Oracle Embraces Cloud Computing, the New Consumption Model

The software vendor's stance on cloud computing has changed, according to some experts. Find out how.

May 14, 2012

3 Min Read
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The clouds have lifted at Oracle, one might say. In a series of briefings at the recent Oracle Industry Analyst World 2012, the software vendor set its sights on the cloud computing market, announcing a broad portfolio of products and services to enable public, private and hybrid clouds, in turn letting customers choose the right approach for them.

It's a change in direction for the company, according to some experts.

"It wasn't much more than a year or so ago that Larry Ellison was publicly deriding the notion of cloud computing as basically smoke and mirrors," says Charles King, president and principal analyst at Pund-IT. "Mark Hurd claimed recently that Oracle did $1 billion in cloud services business in the last year. It's interesting to try to sort out what the reality is from the public-relations positioning that's going on."

The shift comes as more users turn to the cloud: According to a new survey from Cisco, while only 5% of 1,300 IT executives surveyed use cloud computing to deliver the majority of the software applications in their businesses, the adoption rate is expected to grow to 20% by year's end. For a more bullish outlook on cloud adoption, Forbes just reported that on average, 34% of companies' IT budgets are now allocated to cloud computing solutions.

The whole issue with cloud-based services is trying to separate what might have traditionally been called a standard hosted application service from what's essentially a cloud service that's closely aligned with traditional data center management strategies.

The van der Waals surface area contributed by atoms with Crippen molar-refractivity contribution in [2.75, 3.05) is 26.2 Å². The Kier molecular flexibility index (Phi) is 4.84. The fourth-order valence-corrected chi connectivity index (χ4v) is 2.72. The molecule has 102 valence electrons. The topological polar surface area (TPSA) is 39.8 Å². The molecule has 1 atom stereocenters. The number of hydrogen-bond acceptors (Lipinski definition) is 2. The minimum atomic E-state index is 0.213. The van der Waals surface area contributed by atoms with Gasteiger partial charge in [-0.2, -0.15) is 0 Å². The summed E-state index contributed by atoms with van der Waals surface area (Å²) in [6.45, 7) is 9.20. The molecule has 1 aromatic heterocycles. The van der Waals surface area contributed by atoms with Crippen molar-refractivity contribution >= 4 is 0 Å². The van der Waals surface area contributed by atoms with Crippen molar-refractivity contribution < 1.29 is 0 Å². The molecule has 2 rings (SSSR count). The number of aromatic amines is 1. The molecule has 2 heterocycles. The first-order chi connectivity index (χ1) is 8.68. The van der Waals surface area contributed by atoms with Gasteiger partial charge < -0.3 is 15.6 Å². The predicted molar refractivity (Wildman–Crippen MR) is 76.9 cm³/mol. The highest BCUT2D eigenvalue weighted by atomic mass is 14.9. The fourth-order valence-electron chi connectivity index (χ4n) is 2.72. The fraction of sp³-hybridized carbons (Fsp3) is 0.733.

"That was one of the reasons Ellison derided cloud in the first place," says King. "I think what we're seeing is Oracle repositioning hosted services that they've offered for some time as somehow being cloud-based. That doesn't detract from their quality or the company's success."

In a blog post on the subject, Mark Peters, a senior analyst at Enterprise Strategy Group (ESG), writes, "Oracle looks set ... to present a significant threat to the more entrenched 'whole-enchilada' systems vendors."

Oracle's Long-Term Cloud Strategy

Peters' colleague Brian Babineau, VP, research and analyst services at ESG, says Oracle's cloud computing plans bring together software-as-a-service (SaaS) and platform-as-a-service (PaaS) offerings with social collaboration tools, while accessing the database management technology for which the vendor is renown.

"They have a very good, long-term strategy, and they've made moves that way. With the acquisition of Taleo in the SaaS category, it brings that to the forefront," says Babineau. "They have essentially Oracle Database Express as a way to develop database-as-a-service almost in the market right now, and one would expect they've the ability to expand on that. They've also communicated they're going to try to transition some of their Oracle applications to be delivered as a service, as well."

Babineau says cloud computing is a consumption model that Oracle understands and respects as much as any vendor. It's through the cloud that Oracle will integrate its respective offerings.

"They have talent management, they have business intelligence, they have resource planning applications; the goal going forward is to leverage a consumption model that helps connect and puts those pieces together," he says. "Over time, the cloud consumption model will drive the need for these things to be integrated and connected, and Oracle gets it. They understand that through the cloud, because it's a new consumption model, more people will have access to this data, and they're not going to be selling isolated, stand-alone apps; these things are going to have to be put together."

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